The launch of the London Olympics logo this week has prompted a quintessentially British reaction: a mixture of righteous outrage (The Daily Telegraph claims 30,000 people have signed an online opinion to get it scrapped) and creative humour (some hilarious alternative designs sent in from the public).
Of course, it’s really much ado about nothing. Whether you like the logo or not, surely there are more important issues for us – and the media – to worry about.
But from a professional perspective, one doesn’t feel Locog’s reputation has been enhanced.
Moreover, you wonder how its PR team didn’t see this one coming – just look at the track record of the branding industry. The BA tailfins upset Margaret Thatcher so much that she famously draped her handkerchief over a model plane. And remember the outcry over BT’s ‘piper’ logo?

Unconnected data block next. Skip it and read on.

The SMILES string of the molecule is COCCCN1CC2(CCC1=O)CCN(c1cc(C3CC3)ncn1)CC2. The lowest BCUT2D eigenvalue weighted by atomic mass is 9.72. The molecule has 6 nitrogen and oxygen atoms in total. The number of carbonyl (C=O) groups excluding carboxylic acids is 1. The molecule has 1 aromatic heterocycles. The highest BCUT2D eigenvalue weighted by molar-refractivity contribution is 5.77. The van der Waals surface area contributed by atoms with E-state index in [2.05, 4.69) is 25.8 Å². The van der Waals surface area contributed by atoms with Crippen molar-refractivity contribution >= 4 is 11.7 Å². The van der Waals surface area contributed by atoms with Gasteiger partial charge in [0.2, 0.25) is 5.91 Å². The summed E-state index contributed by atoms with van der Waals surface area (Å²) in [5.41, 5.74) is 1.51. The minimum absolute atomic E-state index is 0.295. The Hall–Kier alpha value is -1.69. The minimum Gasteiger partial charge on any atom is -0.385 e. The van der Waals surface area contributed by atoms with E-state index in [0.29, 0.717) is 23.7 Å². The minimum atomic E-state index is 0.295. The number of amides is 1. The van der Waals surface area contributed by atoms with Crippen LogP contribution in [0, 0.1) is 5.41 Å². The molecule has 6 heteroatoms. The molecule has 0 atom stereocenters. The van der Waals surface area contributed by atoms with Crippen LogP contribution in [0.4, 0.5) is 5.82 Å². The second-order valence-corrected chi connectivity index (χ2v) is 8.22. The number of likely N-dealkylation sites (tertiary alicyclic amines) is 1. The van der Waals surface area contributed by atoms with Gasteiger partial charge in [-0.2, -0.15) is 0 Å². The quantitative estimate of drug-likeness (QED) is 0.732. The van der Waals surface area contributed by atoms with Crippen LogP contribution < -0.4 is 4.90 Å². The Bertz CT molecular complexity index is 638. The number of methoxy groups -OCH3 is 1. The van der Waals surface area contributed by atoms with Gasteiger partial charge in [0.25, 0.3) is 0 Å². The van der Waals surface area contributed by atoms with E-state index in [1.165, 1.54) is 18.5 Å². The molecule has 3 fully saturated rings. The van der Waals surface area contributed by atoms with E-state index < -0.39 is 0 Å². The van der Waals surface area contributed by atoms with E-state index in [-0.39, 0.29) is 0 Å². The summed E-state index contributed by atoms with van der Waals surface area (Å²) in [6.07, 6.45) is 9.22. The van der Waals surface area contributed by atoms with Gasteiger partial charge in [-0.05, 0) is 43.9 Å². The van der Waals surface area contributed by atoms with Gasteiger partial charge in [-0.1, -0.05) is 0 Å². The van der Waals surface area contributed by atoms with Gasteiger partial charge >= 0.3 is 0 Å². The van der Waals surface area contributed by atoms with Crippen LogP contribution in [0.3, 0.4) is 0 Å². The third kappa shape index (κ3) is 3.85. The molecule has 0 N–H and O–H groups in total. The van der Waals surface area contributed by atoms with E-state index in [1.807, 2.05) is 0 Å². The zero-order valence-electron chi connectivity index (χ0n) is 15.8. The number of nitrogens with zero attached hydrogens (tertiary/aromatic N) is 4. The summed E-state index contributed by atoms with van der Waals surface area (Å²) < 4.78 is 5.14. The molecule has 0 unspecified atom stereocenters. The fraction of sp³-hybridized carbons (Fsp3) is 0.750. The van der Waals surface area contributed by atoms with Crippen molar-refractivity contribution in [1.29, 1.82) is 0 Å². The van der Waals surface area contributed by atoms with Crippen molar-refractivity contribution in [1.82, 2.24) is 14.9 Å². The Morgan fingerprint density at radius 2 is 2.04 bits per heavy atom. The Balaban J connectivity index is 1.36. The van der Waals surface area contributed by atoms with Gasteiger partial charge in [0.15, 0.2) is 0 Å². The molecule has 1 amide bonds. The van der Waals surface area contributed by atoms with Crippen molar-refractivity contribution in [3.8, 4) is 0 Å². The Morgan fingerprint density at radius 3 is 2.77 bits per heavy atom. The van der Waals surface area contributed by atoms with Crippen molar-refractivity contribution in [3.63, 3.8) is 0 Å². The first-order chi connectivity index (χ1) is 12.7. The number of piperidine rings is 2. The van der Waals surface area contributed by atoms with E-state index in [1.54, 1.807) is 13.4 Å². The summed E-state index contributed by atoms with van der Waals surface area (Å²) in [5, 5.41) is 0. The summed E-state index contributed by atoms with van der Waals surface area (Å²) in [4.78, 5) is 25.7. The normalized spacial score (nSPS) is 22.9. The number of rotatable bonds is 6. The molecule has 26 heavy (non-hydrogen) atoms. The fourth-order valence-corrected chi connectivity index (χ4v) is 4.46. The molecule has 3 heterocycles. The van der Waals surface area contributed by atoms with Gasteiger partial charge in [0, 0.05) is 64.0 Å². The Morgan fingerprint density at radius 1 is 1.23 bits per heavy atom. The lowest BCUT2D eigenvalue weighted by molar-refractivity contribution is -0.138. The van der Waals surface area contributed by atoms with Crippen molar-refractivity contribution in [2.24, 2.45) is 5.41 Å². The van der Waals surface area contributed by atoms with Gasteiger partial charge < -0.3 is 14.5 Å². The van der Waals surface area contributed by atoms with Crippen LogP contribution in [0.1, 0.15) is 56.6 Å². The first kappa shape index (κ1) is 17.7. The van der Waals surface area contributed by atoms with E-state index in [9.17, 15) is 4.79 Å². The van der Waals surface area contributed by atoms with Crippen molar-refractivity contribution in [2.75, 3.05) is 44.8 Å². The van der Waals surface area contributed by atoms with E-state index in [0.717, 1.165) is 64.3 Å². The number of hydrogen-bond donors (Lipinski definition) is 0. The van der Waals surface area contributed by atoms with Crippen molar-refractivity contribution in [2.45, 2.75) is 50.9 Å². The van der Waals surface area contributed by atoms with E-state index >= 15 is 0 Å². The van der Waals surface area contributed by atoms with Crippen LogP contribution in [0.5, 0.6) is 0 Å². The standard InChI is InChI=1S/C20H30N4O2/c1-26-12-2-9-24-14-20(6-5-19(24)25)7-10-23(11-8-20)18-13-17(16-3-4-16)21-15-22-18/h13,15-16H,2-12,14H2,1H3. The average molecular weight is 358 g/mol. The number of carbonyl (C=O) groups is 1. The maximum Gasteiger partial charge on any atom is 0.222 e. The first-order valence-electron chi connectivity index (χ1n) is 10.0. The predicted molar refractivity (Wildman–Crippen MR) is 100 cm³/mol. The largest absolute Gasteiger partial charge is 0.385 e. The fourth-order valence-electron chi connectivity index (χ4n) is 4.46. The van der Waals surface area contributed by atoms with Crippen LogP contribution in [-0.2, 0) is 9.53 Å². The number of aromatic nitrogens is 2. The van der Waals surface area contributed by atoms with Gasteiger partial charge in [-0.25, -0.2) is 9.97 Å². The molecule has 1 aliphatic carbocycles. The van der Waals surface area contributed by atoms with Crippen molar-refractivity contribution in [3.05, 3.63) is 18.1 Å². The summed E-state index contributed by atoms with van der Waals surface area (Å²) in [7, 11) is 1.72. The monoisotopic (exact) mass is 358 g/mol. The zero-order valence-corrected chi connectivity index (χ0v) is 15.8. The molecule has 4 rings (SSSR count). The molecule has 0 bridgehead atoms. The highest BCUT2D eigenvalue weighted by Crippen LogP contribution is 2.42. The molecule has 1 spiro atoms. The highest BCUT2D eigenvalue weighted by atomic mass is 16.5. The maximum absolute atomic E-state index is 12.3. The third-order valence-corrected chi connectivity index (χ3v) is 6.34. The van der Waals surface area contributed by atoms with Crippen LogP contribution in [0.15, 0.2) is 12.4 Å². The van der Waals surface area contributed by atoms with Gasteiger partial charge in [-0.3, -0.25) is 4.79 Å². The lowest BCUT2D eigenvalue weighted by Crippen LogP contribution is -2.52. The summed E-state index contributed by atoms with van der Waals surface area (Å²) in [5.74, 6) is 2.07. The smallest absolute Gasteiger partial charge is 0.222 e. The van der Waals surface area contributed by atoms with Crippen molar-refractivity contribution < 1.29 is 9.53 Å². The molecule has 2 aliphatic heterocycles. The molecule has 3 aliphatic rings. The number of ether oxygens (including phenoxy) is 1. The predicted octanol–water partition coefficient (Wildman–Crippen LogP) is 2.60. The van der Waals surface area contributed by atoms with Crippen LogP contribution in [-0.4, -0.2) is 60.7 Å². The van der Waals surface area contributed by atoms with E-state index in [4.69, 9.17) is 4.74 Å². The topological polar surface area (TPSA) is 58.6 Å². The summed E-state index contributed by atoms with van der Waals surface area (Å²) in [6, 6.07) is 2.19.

The British psyche is such that we attack anything ‘launched’ at us. And if it’s something that is costing the taxpayer billions, the effect is going to be magnified.
A rather defensive Locog spokeswoman told PRWeek that the launch had ‘stimulated creativity from the public’. So, one must ask, why didn’t they think of running a public competition to design the logo? After all, we’re always being told that it’s ‘our Olympics’. A good message.
There may have been valid reason for this, but the fact is that explanations have generally been lacking.
The London 2012 bid team set new standards in communication with media, opinion formers and public alike. It is one of the reasons our capital won the games.
Locog’s PR task is arguably tougher, but it must never be seen to be defensive. Indeed, it could do worse than bring the marketing and media community onside.